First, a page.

Life is full of little moments of learning. Sometimes those learnings are not of great import. But sometimes they are.
I learned this past week that three people can clean a garage in a little over an hour. (This was a one-car garage so perhaps yours may take longer!) We bagged up stuff for the Goodwill. We bagged up stuff for the curb. We hope we bagged up all the spiders. No, not to the Goodwill; to the Curb!!!
I learned that family is family. Even if they've been lost for 25 years. During April and May we had visits from long lost family members. During both visits we shared old family stories, old photos, old places that were important to their father when he was growing up. It was a good time for us and I believe for them as well. What a blessing from God to all of us!
While cleaning out our fridge I found a cellophane bag of lettuce. Very old lettuce. Hidden well behind something else. Hidden for a long time. I learned that bagged lettuce of certain age simply turns to liquid. It was pretty ugly! That bag traveled very speedily from the fridge to the trash. Ughhh!
We learned that some hospitals, even highly rated "teaching" hospitals, can fail to live up to their reputation. Thursday, Hubby went in for two days of testing. The staff flubbed royally and failed to instruct him to fast (and failed to instruct kitchen staff as well) for a biopsy to be taken on the second day. The biopsy had to be postponed until Monday. We'll be making a second trip to the Big City hospital.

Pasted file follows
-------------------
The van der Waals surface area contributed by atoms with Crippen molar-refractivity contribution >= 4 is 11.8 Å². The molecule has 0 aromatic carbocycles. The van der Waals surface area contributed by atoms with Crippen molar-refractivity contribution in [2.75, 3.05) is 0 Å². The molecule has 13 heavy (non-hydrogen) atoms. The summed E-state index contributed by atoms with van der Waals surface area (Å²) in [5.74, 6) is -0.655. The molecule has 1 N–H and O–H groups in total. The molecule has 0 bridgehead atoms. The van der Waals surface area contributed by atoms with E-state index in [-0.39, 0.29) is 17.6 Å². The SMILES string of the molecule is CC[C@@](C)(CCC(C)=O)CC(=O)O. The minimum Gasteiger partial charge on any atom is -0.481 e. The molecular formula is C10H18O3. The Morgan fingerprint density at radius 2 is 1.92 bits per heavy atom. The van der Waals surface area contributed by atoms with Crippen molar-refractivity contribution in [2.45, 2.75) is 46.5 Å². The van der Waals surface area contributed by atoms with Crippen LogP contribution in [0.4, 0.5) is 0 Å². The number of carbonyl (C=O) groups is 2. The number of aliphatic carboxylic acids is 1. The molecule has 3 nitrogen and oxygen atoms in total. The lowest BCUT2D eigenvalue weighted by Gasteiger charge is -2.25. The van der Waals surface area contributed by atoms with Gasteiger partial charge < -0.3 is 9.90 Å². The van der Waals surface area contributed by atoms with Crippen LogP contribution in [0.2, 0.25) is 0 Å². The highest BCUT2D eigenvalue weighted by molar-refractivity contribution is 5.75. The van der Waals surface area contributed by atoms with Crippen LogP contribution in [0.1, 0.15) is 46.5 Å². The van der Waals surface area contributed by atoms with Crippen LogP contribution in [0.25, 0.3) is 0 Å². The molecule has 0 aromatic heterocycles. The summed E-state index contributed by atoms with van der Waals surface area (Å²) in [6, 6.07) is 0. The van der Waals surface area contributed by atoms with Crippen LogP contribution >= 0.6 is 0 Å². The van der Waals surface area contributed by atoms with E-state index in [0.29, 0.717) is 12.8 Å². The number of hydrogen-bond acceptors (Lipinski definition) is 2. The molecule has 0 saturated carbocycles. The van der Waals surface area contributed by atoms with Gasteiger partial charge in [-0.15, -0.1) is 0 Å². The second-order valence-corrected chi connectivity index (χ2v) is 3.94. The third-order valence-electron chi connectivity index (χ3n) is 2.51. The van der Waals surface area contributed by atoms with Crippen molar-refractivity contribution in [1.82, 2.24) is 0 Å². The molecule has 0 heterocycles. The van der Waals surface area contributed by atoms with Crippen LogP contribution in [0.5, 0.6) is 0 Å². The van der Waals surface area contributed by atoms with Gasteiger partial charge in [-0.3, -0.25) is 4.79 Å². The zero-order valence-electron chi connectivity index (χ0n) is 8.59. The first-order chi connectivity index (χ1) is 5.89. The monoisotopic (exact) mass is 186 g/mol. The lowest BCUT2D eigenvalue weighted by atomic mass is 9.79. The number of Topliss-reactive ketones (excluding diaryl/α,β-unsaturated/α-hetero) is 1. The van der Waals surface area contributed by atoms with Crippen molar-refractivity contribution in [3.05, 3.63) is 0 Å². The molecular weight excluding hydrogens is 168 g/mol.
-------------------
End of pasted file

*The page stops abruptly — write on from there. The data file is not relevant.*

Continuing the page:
This morning I was reminded in another incident that God's providence (provision for us) is good indeed. I met with my oncologist before having chemo. My comment about his tie (a lovely pink and dark navy stripe) led to something else which then led to our talking about our shared faith in God. It is gratifying to know that he understands me when I say, in speaking of my cancer, that I believe God holds all my days in His hands. (Psalm 139:16). And he understands that while I believe this verse, I also believe that we are to seek good medical care and that I want him to do the best job possible for me in dealing with ovarian cancer.
I had told him that when I see shirts and ties I think in terms of "fabric" and have a covetous desire to cut them up for quilts. He grabbed his tie rather protectively. First, he's a good Onc. Secondly, he's a nice man. Third, he did not give me his tie. I guess two out of three isn't bad. Especially in that order.